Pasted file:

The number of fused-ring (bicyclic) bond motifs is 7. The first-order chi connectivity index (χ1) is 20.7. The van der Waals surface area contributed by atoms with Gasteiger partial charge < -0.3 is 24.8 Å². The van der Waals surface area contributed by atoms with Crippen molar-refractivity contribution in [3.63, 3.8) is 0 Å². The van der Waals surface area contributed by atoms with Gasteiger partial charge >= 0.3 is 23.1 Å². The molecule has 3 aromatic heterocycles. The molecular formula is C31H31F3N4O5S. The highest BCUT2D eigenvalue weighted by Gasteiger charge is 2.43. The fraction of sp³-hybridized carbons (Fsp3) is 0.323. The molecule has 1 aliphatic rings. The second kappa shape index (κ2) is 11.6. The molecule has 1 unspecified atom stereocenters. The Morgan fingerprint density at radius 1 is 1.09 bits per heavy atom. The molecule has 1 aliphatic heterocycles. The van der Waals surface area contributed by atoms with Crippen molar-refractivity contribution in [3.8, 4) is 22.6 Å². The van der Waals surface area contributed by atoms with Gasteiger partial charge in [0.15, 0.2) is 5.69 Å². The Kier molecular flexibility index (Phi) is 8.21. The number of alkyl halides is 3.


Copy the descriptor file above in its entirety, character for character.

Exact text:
The number of fused-ring (bicyclic) bond motifs is 7. The first-order chi connectivity index (χ1) is 20.7. The van der Waals surface area contributed by atoms with Gasteiger partial charge < -0.3 is 24.8 Å². The van der Waals surface area contributed by atoms with Crippen molar-refractivity contribution in [3.63, 3.8) is 0 Å². The van der Waals surface area contributed by atoms with Gasteiger partial charge >= 0.3 is 23.1 Å². The molecule has 3 aromatic heterocycles. The molecular formula is C31H31F3N4O5S. The highest BCUT2D eigenvalue weighted by Gasteiger charge is 2.43. The fraction of sp³-hybridized carbons (Fsp3) is 0.323. The molecule has 1 aliphatic rings. The second kappa shape index (κ2) is 11.6. The molecule has 1 unspecified atom stereocenters. The Morgan fingerprint density at radius 1 is 1.09 bits per heavy atom. The molecule has 1 aliphatic heterocycles. The van der Waals surface area contributed by atoms with Crippen molar-refractivity contribution in [3.8, 4) is 22.6 Å². The van der Waals surface area contributed by atoms with Gasteiger partial charge in [0.15, 0.2) is 5.69 Å². The Kier molecular flexibility index (Phi) is 8.21. The number of alkyl halides is 3.